By Scott Smith
I love the week of the 4th of July. It’s a time to personally reflect on my thankfulness for the freedoms I have as an American, some of which are: freedom of speech, freedom of assembly, and the right to bear arms. This past Thursday in Dallas, TX, those three freedoms converged and the result was the fatal shooting of at least five police officers and the wounding of seven others.
While on vacation last week, I watched the news media, political pundits, and politicians “spin” not only the shooting in Dallas but the prior police shootings in Louisiana and Minnesota to match their predetermined narrative and talking points. It didn’t matter whether the person leaned politically to the left or right, was white or black, rich or not, they all had their own view and take on the situations. Understandably, some saw it as a racial issue; others saw it as a gun control issue; and most were quick to place blame on someone else. I heard few, if any, address what appeared to me to be the true issue not only in Louisiana, Minnesota or Texas but the rest of the United States and the world, for that matter.
Yes, race issues are still an issue in America as well as the rest of the world. And yes, gun violence seems to increase daily. Could race relations be improved in the United States? Of course they could. Should gun violence be curtailed? Of course it should. But sadly, laws will have little, if any, effect on these societal woes. As I see it, racial tensions and gun violence are only the presenting symptoms of a much deeper issue: the heart of the problem is the problem of the heart.
Few in our secular media and our current political environment seem to understand and realize that racial hatred and gun violence are a problem of the heart. They are not the heart of the problem. The Bible teaches: “The heart is deceitful above all things, and desperately wicked: who can know it?” (Jeremiah 17:9). Try as they may, politicians will never be able to legislate morality. It’s noble to attempt. Laws ensure that the honorable and noble will continue to act honorably and nobly, but laws are impotent in their ability to address the issue of the heart. Laws cannot change a person’s heart. Jesus Christ is the only One that can change a person’s heart. Hearts of stone become hearts of flesh when redeemed and restored by Jesus. Until we as a society come to a point of realizing that the heart of the problem is the problem of the heart, we will continue to see this past week’s events repeat themselves.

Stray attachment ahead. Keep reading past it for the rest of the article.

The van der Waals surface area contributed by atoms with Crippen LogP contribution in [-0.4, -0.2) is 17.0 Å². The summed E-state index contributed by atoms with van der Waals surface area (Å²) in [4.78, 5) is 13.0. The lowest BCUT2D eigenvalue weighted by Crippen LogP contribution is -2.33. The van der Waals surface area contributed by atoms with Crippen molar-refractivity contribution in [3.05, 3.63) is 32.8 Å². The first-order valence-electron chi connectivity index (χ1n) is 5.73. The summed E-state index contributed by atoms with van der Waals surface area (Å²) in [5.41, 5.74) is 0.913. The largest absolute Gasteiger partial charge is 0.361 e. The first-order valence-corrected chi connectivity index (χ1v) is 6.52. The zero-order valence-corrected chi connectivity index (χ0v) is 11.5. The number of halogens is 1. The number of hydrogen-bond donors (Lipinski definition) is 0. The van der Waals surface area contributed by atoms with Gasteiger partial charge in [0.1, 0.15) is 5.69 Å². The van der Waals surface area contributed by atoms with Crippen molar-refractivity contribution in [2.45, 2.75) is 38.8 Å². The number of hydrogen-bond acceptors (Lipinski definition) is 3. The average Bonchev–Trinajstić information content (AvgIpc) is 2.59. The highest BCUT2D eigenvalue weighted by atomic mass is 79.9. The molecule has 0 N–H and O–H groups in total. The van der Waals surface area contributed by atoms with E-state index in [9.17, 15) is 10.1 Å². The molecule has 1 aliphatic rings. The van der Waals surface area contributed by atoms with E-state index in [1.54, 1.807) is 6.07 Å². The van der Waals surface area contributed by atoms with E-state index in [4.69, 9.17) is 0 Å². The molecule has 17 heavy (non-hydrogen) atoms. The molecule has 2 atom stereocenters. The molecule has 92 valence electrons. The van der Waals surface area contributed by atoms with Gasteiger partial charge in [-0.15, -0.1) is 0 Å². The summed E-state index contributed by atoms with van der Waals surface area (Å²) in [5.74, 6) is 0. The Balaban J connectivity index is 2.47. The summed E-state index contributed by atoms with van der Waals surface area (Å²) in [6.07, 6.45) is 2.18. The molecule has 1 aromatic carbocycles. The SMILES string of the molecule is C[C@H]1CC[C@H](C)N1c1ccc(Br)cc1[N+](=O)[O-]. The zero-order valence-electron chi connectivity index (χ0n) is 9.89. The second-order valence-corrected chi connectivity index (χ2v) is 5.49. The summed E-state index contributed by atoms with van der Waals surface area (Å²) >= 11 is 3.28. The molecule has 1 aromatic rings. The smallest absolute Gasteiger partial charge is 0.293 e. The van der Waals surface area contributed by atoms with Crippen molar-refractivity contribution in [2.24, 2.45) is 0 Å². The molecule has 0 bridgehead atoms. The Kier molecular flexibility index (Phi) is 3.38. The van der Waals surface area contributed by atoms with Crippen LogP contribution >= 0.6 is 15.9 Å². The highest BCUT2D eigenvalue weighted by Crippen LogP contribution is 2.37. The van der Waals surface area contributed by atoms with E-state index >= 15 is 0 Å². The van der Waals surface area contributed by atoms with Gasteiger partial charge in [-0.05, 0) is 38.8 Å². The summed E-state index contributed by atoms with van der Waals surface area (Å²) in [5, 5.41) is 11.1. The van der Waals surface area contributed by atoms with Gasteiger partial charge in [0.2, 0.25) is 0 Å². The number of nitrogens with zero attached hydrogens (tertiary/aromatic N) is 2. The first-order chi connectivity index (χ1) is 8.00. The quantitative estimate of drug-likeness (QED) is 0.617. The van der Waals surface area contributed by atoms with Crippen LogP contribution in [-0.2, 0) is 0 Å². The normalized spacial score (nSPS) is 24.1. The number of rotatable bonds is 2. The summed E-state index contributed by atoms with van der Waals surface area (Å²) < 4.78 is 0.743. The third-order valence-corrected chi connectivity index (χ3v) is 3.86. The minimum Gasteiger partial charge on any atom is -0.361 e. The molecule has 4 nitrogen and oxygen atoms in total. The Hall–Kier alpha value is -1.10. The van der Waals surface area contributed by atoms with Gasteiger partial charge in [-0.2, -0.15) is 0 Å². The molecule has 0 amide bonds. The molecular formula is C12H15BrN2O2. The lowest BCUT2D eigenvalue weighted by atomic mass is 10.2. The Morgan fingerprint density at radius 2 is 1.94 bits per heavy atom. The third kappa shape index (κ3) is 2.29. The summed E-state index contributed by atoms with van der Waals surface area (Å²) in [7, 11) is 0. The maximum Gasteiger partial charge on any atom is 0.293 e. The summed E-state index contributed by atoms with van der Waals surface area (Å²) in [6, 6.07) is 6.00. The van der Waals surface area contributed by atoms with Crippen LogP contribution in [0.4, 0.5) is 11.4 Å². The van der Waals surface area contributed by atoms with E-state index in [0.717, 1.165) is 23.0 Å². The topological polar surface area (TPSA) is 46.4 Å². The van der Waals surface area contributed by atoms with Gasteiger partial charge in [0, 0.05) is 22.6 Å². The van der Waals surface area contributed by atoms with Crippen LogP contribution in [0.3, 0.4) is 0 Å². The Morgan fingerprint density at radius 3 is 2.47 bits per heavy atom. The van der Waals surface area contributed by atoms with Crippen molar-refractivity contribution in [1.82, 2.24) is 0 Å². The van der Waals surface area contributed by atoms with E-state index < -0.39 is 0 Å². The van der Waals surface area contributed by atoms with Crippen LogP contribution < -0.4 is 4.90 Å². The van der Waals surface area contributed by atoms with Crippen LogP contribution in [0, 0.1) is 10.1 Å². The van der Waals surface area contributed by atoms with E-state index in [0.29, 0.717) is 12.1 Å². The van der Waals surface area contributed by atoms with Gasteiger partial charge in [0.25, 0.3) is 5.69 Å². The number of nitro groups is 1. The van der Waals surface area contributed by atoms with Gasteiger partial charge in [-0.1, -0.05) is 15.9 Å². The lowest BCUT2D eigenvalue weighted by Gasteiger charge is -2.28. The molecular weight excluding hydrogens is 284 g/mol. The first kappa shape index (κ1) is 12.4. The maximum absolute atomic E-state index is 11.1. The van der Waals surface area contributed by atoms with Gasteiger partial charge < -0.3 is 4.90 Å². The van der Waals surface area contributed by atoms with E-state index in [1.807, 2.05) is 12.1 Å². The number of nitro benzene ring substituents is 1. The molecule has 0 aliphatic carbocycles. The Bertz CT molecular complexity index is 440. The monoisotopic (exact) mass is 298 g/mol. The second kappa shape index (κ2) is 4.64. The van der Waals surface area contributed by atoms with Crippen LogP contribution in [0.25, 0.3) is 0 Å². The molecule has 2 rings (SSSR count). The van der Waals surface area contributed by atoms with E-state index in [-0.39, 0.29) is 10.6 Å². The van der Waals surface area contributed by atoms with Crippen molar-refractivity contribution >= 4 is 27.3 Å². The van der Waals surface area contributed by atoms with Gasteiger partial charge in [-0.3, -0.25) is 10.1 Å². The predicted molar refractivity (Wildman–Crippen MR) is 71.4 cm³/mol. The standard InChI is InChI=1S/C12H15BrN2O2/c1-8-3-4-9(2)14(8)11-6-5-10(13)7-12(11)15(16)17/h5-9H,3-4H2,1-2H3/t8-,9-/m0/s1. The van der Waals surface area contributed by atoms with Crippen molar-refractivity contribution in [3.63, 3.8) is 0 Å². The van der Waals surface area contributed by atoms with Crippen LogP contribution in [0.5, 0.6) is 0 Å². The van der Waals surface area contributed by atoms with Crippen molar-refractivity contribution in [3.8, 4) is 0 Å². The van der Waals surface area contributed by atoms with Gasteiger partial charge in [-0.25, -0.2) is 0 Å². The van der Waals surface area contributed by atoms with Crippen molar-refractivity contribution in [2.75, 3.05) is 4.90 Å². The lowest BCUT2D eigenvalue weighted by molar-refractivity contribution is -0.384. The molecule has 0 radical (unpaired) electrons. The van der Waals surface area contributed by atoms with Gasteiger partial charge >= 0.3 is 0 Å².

So, where do we start? Here are 5 suggestions to deal with the problem of the heart:
- Acknowledge the sinfulness of our own heart. (Psalm 51:3-4).
- Admit what we have personally done to contribute to our society’s ills, e.g. complacency, apathy, selfish-ambition, division, etc. (Judges 21:25).
- Seek forgiveness from and grant forgiveness to others (Ephesians 4:32).
- Pray for both a spirit of repentance and revival amongst the people of God (2 Chronicles 7:14).
- Show honor and respect to all people, regardless of race or religion (1 Peter 2:17).
Throughout history, God has used His people to lead the way towards reconciliation and restoration of the nations. Our nation can be the same. Could it be that God wants to use you and me as ministers of reconciliation (2 Corinthians 5:18) for our nation? It’s time for us all to realize that the heart of the problem is the problem of the heart.